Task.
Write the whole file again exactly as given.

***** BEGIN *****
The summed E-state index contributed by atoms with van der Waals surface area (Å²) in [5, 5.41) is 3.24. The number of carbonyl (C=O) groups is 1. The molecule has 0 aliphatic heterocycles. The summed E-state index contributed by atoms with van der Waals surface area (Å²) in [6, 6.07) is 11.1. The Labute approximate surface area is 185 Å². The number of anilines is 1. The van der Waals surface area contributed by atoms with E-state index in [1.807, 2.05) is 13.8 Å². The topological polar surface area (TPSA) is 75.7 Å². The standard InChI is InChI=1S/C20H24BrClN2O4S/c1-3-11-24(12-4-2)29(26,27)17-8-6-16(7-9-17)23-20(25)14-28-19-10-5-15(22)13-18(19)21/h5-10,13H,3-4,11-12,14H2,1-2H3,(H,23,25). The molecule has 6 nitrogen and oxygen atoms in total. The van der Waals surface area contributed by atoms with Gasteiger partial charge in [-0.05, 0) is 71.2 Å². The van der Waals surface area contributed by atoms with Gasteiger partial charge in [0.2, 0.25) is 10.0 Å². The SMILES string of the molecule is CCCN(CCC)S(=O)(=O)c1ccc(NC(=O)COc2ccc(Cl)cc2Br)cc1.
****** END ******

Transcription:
The summed E-state index contributed by atoms with van der Waals surface area (Å²) in [5, 5.41) is 3.24. The number of carbonyl (C=O) groups is 1. The molecule has 0 aliphatic heterocycles. The summed E-state index contributed by atoms with van der Waals surface area (Å²) in [6, 6.07) is 11.1. The Labute approximate surface area is 185 Å². The number of anilines is 1. The van der Waals surface area contributed by atoms with E-state index in [1.807, 2.05) is 13.8 Å². The topological polar surface area (TPSA) is 75.7 Å². The standard InChI is InChI=1S/C20H24BrClN2O4S/c1-3-11-24(12-4-2)29(26,27)17-8-6-16(7-9-17)23-20(25)14-28-19-10-5-15(22)13-18(19)21/h5-10,13H,3-4,11-12,14H2,1-2H3,(H,23,25). The molecule has 6 nitrogen and oxygen atoms in total. The van der Waals surface area contributed by atoms with Gasteiger partial charge in [-0.05, 0) is 71.2 Å². The van der Waals surface area contributed by atoms with Gasteiger partial charge in [0.2, 0.25) is 10.0 Å². The SMILES string of the molecule is CCCN(CCC)S(=O)(=O)c1ccc(NC(=O)COc2ccc(Cl)cc2Br)cc1.